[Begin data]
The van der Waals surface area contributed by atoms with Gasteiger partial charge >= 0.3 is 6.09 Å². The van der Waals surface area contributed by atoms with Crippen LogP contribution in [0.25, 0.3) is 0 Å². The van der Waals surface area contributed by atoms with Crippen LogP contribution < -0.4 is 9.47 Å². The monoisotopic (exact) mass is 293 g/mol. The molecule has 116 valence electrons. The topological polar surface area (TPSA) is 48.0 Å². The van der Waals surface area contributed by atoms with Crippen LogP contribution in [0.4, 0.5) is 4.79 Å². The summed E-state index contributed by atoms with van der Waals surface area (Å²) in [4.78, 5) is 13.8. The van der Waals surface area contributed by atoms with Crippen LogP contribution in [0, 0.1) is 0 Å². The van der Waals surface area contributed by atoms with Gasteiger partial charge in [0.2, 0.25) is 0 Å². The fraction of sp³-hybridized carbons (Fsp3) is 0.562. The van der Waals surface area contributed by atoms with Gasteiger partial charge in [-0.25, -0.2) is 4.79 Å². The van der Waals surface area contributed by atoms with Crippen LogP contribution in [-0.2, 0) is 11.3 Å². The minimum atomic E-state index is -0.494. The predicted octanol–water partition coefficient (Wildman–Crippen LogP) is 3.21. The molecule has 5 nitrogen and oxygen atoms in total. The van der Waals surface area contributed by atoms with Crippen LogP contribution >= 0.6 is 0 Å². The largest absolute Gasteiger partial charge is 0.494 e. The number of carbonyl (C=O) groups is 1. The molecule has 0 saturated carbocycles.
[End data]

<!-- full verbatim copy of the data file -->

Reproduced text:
The van der Waals surface area contributed by atoms with Gasteiger partial charge >= 0.3 is 6.09 Å². The van der Waals surface area contributed by atoms with Crippen LogP contribution in [0.25, 0.3) is 0 Å². The van der Waals surface area contributed by atoms with Crippen LogP contribution < -0.4 is 9.47 Å². The monoisotopic (exact) mass is 293 g/mol. The molecule has 116 valence electrons. The topological polar surface area (TPSA) is 48.0 Å². The van der Waals surface area contributed by atoms with Crippen LogP contribution in [0.4, 0.5) is 4.79 Å². The summed E-state index contributed by atoms with van der Waals surface area (Å²) in [4.78, 5) is 13.8. The van der Waals surface area contributed by atoms with Crippen LogP contribution in [0, 0.1) is 0 Å². The van der Waals surface area contributed by atoms with Gasteiger partial charge in [0.2, 0.25) is 0 Å². The fraction of sp³-hybridized carbons (Fsp3) is 0.562. The van der Waals surface area contributed by atoms with Gasteiger partial charge in [-0.25, -0.2) is 4.79 Å². The van der Waals surface area contributed by atoms with Crippen LogP contribution in [-0.2, 0) is 11.3 Å². The minimum atomic E-state index is -0.494. The predicted octanol–water partition coefficient (Wildman–Crippen LogP) is 3.21. The molecule has 5 nitrogen and oxygen atoms in total. The van der Waals surface area contributed by atoms with Crippen LogP contribution >= 0.6 is 0 Å². The largest absolute Gasteiger partial charge is 0.494 e. The number of carbonyl (C=O) groups is 1. The molecule has 0 saturated carbocycles.